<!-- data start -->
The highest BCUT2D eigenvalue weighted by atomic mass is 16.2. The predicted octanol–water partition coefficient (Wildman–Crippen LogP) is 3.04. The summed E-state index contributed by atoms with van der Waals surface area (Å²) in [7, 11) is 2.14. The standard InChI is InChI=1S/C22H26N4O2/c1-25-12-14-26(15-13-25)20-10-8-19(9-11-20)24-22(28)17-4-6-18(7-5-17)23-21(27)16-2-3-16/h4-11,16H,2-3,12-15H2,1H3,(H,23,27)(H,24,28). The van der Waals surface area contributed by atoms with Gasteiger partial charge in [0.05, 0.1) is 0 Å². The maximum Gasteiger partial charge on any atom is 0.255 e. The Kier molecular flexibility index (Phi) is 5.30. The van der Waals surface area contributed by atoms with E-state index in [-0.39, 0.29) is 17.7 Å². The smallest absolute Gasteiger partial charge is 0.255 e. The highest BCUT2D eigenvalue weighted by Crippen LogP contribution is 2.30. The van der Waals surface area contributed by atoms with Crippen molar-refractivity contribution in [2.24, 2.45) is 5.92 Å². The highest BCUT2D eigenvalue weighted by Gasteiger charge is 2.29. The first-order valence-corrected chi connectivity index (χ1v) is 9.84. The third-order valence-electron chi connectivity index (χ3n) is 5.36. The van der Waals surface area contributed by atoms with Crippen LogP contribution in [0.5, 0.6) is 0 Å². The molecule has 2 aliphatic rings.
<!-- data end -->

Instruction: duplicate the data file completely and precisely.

The highest BCUT2D eigenvalue weighted by atomic mass is 16.2. The predicted octanol–water partition coefficient (Wildman–Crippen LogP) is 3.04. The summed E-state index contributed by atoms with van der Waals surface area (Å²) in [7, 11) is 2.14. The standard InChI is InChI=1S/C22H26N4O2/c1-25-12-14-26(15-13-25)20-10-8-19(9-11-20)24-22(28)17-4-6-18(7-5-17)23-21(27)16-2-3-16/h4-11,16H,2-3,12-15H2,1H3,(H,23,27)(H,24,28). The van der Waals surface area contributed by atoms with Gasteiger partial charge in [0.05, 0.1) is 0 Å². The maximum Gasteiger partial charge on any atom is 0.255 e. The Kier molecular flexibility index (Phi) is 5.30. The van der Waals surface area contributed by atoms with E-state index in [-0.39, 0.29) is 17.7 Å². The smallest absolute Gasteiger partial charge is 0.255 e. The highest BCUT2D eigenvalue weighted by Crippen LogP contribution is 2.30. The van der Waals surface area contributed by atoms with Crippen molar-refractivity contribution in [2.24, 2.45) is 5.92 Å². The highest BCUT2D eigenvalue weighted by Gasteiger charge is 2.29. The first-order valence-corrected chi connectivity index (χ1v) is 9.84. The third-order valence-electron chi connectivity index (χ3n) is 5.36. The van der Waals surface area contributed by atoms with Crippen LogP contribution in [0.5, 0.6) is 0 Å². The molecule has 2 aliphatic rings.